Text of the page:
I was met by my first OMS friend who (literally) within minutes of seeing me settle the cats into their new apartment, was taking me grocery shopping and filling me in on everything I'd need. The next day I met the rest of my future classmates. We were a combination of specialties, from OMS to RSO (Regional Security Officers), from GSOs (General Services Officers) to FMs (Facilities Managers) with a smattering of health providers and HR specialists. We ranged in age from 22 to 59, and arrived in Virginia from all parts of the country and as many different backgrounds. That first day found us excited, exhausted and trying to figure out where to go, how to get there and what to do as we started at Main State for Day One. There was a day of in-processing where we got our badges and took our official oath. After that the briefings began: many speeches about "welcome to this great new life," and then something that confused most of us about travel credit cards that one year later I still don't know what are.
There is a new Specialist Orientation in session today, and I wish them the same incredible experience that the 119th had. As I'm feeling a bit sentimental, I thought I'd review the highs and lows of my first year working for the USG in the hopes of inspiring some, or just giving anyone who is interested a short look down the road of a possible new career and life:
- The friendships made at FSI and at post. People I would otherwise have never met who I don't have to explain this whole FS thing to. People who respond, "Wow that's great - I'll give you the name of my friend who's posted there" when you tell them you're moving to Uzbekistan. The bonds made through countless evenings in our Oakwood apartments, poring over our bid lists or the insane amount of paperwork we had to go through, all the while sharing a bottle of wine, fresh-baked cookies, stories from our former lives and too much laughter. BBQs and send-off parties as we all spread to the corners of the globe.
- The excitement of Flag Day and learning what the next two years will bring me, my family and my friends. Already getting excited about the next bid list, the next post, the next set of friends, languages and challenges.
- Language training and being able to put it to use in my new country.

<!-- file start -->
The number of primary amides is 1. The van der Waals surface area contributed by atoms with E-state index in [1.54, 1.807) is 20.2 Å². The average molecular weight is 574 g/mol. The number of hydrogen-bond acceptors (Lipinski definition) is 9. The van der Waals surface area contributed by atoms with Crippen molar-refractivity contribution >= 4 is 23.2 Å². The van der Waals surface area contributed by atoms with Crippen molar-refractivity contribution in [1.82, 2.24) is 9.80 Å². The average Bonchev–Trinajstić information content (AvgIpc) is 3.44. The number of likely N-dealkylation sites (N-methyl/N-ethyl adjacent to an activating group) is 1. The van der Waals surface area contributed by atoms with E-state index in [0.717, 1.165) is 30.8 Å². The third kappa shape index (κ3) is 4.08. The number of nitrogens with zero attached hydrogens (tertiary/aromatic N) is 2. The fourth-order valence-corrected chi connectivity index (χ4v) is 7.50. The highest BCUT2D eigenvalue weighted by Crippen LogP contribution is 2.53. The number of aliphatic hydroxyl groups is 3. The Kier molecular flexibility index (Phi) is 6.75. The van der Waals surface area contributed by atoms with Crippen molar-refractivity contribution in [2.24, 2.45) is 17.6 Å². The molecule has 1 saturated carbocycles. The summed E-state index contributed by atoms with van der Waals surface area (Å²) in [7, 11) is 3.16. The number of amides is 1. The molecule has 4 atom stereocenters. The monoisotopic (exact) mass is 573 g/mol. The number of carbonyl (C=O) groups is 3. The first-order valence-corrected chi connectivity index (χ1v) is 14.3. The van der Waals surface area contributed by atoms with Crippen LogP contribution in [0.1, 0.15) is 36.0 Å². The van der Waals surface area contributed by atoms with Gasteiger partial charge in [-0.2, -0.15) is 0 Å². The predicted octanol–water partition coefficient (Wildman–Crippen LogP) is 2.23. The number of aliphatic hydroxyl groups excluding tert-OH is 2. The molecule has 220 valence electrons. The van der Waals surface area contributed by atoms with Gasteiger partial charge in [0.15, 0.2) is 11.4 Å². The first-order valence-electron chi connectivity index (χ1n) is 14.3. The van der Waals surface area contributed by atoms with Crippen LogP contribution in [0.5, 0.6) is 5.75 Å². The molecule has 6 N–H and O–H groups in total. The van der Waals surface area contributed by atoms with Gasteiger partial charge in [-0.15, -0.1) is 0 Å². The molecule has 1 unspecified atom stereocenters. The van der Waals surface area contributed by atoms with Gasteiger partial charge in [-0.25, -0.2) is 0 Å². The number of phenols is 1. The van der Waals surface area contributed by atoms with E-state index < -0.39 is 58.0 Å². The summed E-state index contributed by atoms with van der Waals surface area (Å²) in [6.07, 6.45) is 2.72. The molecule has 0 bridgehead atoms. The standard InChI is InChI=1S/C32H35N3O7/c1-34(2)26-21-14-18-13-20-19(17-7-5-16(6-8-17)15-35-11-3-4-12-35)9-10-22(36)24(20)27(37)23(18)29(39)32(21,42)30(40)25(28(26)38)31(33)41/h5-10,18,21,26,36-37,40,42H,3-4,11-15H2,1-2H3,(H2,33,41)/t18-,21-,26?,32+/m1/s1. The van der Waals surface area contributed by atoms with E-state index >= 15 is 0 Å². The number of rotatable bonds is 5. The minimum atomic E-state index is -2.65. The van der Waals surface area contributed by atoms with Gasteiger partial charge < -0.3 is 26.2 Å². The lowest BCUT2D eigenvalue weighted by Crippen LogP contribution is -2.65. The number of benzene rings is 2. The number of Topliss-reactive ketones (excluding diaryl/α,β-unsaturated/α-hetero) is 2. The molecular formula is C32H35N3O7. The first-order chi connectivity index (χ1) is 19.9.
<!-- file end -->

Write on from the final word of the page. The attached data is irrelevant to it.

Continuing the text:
- Walking beside the enormous sandstone wall carved with "United States of America Embassy" and the eagle emblem and then past framed pictures of the President, the VP and Secretary Clinton when I come into work each morning and remembering who I'm working for.
- A cool apartment with more than one bathroom and more armchairs than we'd ever had before (one for each cat, even). Plus a dining table with chairs for six!
- Making phone calls, even if just to reserve hotel rooms, and saying that I'm calling from the Embassy of the United States and having that mean something to people.
- Reading cables that offer interesting background to the news headlines. Or knowing about the news before it's news.
- Seeing the massive Colombian flag waving near the embassy as I walk out to get the mail each day, its brilliant yellow contrasted against the dark green of the mountainous backdrop that reminds me that I'm on a different continent now.
- Meeting regular people in Colombia, from my animal shelter friends, to taxi drivers, to people in stores, and doing my best to be a positive example of what an American is.
- Finally not being freaked out by my work responsibilities and feeling proud of what my section accomplishes when we all work together.
- Being so far from family and friends back at "home," which is what I still find myself calling it. After a year, are we just distant memories?
- Having nearly everything require 14 steps, three separate forms, a memo, and approvals from five different departments. Ah bureaucracy!
- Seeing how difficult it is for family members to find fulfilling lives and not feel like 5th wheels to someone else's life.
- Having a real face in mind when something horrible happens that makes the news. This year for me it was the bombings in Abuja, just down the road from two friends.
- Worrying about a possible evacuation and what what we'd lose, how we'd get the cats out to safety.
Overall, it seems like my 119th classmates are well-settled and enjoying their new lives. At least I haven't heard any grumblings. Sure, there have been some who have been far too busy to write back (hey Tajikistan - I'm talking about you!), but in general it's been a successfully adventurous year. My favorite story is from my OMS classmate who was depressed after being assigned her 10th pick (out of a list of 13). After only a few months at post she reported that, "they couldn't have picked a better place for me if they tried!" raving how she loved her job and new country.
From the 119th this year we've already had a marriage, a divorce, a pregnancy (twins!) and a birth (not the same one), and probably an affair no one else knows about. Nobody has quit (that I know of) and we're too new to have anyone promoted or fired. But the coming years will bring more checks to this list, plus some will decide to separate from the service, and someone's spouse will join up to form a tandem.
So, I wish the new Specialists an equally cool journey these coming months. Fill us in on your Flag Day stories, if you would, and believe me - this next year is going to fly by.